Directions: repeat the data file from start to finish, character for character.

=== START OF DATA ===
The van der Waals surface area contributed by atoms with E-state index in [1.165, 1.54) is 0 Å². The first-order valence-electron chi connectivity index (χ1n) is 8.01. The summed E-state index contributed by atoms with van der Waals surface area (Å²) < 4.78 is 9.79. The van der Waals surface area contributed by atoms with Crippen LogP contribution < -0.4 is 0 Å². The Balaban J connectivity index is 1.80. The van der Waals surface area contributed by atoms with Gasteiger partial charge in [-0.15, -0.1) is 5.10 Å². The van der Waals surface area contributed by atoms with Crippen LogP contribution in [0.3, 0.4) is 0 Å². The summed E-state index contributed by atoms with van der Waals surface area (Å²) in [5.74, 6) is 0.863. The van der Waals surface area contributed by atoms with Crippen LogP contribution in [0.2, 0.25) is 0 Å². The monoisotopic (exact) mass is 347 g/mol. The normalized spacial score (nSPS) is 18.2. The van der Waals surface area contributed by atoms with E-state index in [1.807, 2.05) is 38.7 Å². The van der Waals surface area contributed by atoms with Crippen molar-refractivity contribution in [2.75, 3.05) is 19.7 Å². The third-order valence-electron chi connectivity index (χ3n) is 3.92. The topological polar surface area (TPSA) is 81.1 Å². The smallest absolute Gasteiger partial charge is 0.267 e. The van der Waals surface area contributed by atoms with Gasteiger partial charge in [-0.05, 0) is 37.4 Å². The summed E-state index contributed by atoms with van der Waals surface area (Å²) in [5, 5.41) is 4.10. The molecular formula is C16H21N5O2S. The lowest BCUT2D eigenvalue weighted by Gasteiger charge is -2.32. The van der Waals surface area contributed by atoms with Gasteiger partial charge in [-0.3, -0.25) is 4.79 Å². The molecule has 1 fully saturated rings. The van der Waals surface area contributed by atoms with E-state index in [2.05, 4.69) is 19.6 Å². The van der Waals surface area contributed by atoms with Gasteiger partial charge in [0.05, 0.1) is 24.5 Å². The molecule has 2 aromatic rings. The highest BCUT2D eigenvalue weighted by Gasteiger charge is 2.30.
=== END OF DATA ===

The van der Waals surface area contributed by atoms with E-state index in [1.165, 1.54) is 0 Å². The first-order valence-electron chi connectivity index (χ1n) is 8.01. The summed E-state index contributed by atoms with van der Waals surface area (Å²) < 4.78 is 9.79. The van der Waals surface area contributed by atoms with Crippen LogP contribution < -0.4 is 0 Å². The Balaban J connectivity index is 1.80. The van der Waals surface area contributed by atoms with Gasteiger partial charge in [-0.15, -0.1) is 5.10 Å². The van der Waals surface area contributed by atoms with Crippen LogP contribution in [0.3, 0.4) is 0 Å². The summed E-state index contributed by atoms with van der Waals surface area (Å²) in [5.74, 6) is 0.863. The van der Waals surface area contributed by atoms with Crippen LogP contribution in [0.2, 0.25) is 0 Å². The monoisotopic (exact) mass is 347 g/mol. The normalized spacial score (nSPS) is 18.2. The van der Waals surface area contributed by atoms with E-state index in [1.807, 2.05) is 38.7 Å². The van der Waals surface area contributed by atoms with Crippen molar-refractivity contribution in [2.75, 3.05) is 19.7 Å². The third-order valence-electron chi connectivity index (χ3n) is 3.92. The topological polar surface area (TPSA) is 81.1 Å². The smallest absolute Gasteiger partial charge is 0.267 e. The van der Waals surface area contributed by atoms with Gasteiger partial charge in [-0.05, 0) is 37.4 Å². The summed E-state index contributed by atoms with van der Waals surface area (Å²) in [5, 5.41) is 4.10. The molecular formula is C16H21N5O2S. The lowest BCUT2D eigenvalue weighted by Gasteiger charge is -2.32. The van der Waals surface area contributed by atoms with Gasteiger partial charge in [-0.3, -0.25) is 4.79 Å². The molecule has 1 fully saturated rings. The van der Waals surface area contributed by atoms with E-state index in [2.05, 4.69) is 19.6 Å². The van der Waals surface area contributed by atoms with Gasteiger partial charge in [0.05, 0.1) is 24.5 Å². The molecule has 2 aromatic rings. The highest BCUT2D eigenvalue weighted by Gasteiger charge is 2.30.